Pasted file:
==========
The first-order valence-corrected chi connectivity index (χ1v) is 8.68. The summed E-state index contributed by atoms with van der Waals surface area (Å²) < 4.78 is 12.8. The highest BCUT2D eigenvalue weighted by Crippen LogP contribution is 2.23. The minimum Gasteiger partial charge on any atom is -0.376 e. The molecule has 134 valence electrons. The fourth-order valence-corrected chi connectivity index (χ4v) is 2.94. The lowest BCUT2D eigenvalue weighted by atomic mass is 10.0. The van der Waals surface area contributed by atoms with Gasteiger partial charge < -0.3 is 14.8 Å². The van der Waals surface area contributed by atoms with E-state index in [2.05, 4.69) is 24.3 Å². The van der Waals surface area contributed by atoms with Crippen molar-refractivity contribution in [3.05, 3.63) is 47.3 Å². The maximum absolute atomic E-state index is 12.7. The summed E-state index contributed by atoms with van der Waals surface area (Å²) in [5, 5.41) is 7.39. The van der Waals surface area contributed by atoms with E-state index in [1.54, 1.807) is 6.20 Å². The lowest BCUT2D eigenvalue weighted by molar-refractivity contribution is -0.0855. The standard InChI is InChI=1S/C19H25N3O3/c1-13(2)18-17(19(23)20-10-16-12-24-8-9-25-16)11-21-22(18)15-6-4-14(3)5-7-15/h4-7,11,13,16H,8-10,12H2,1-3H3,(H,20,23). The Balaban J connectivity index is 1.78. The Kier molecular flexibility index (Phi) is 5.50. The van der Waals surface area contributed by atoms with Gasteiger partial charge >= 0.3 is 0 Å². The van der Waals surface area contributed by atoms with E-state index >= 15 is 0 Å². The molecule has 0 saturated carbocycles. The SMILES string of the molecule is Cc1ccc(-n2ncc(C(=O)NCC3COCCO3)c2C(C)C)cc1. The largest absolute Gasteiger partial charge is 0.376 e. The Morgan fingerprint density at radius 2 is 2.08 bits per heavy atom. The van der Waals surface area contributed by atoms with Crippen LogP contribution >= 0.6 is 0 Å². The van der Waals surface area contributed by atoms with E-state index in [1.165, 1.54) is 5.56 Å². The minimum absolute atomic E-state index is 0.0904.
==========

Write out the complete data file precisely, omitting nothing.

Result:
The first-order valence-corrected chi connectivity index (χ1v) is 8.68. The summed E-state index contributed by atoms with van der Waals surface area (Å²) < 4.78 is 12.8. The highest BCUT2D eigenvalue weighted by Crippen LogP contribution is 2.23. The minimum Gasteiger partial charge on any atom is -0.376 e. The molecule has 134 valence electrons. The fourth-order valence-corrected chi connectivity index (χ4v) is 2.94. The lowest BCUT2D eigenvalue weighted by atomic mass is 10.0. The van der Waals surface area contributed by atoms with Gasteiger partial charge < -0.3 is 14.8 Å². The van der Waals surface area contributed by atoms with E-state index in [2.05, 4.69) is 24.3 Å². The van der Waals surface area contributed by atoms with Crippen molar-refractivity contribution in [3.05, 3.63) is 47.3 Å². The maximum absolute atomic E-state index is 12.7. The summed E-state index contributed by atoms with van der Waals surface area (Å²) in [5, 5.41) is 7.39. The van der Waals surface area contributed by atoms with E-state index in [1.54, 1.807) is 6.20 Å². The lowest BCUT2D eigenvalue weighted by molar-refractivity contribution is -0.0855. The standard InChI is InChI=1S/C19H25N3O3/c1-13(2)18-17(19(23)20-10-16-12-24-8-9-25-16)11-21-22(18)15-6-4-14(3)5-7-15/h4-7,11,13,16H,8-10,12H2,1-3H3,(H,20,23). The Balaban J connectivity index is 1.78. The Kier molecular flexibility index (Phi) is 5.50. The van der Waals surface area contributed by atoms with Gasteiger partial charge >= 0.3 is 0 Å². The van der Waals surface area contributed by atoms with E-state index >= 15 is 0 Å². The molecule has 0 saturated carbocycles. The SMILES string of the molecule is Cc1ccc(-n2ncc(C(=O)NCC3COCCO3)c2C(C)C)cc1. The largest absolute Gasteiger partial charge is 0.376 e. The Morgan fingerprint density at radius 2 is 2.08 bits per heavy atom. The van der Waals surface area contributed by atoms with Crippen LogP contribution >= 0.6 is 0 Å². The van der Waals surface area contributed by atoms with E-state index in [1.165, 1.54) is 5.56 Å². The minimum absolute atomic E-state index is 0.0904.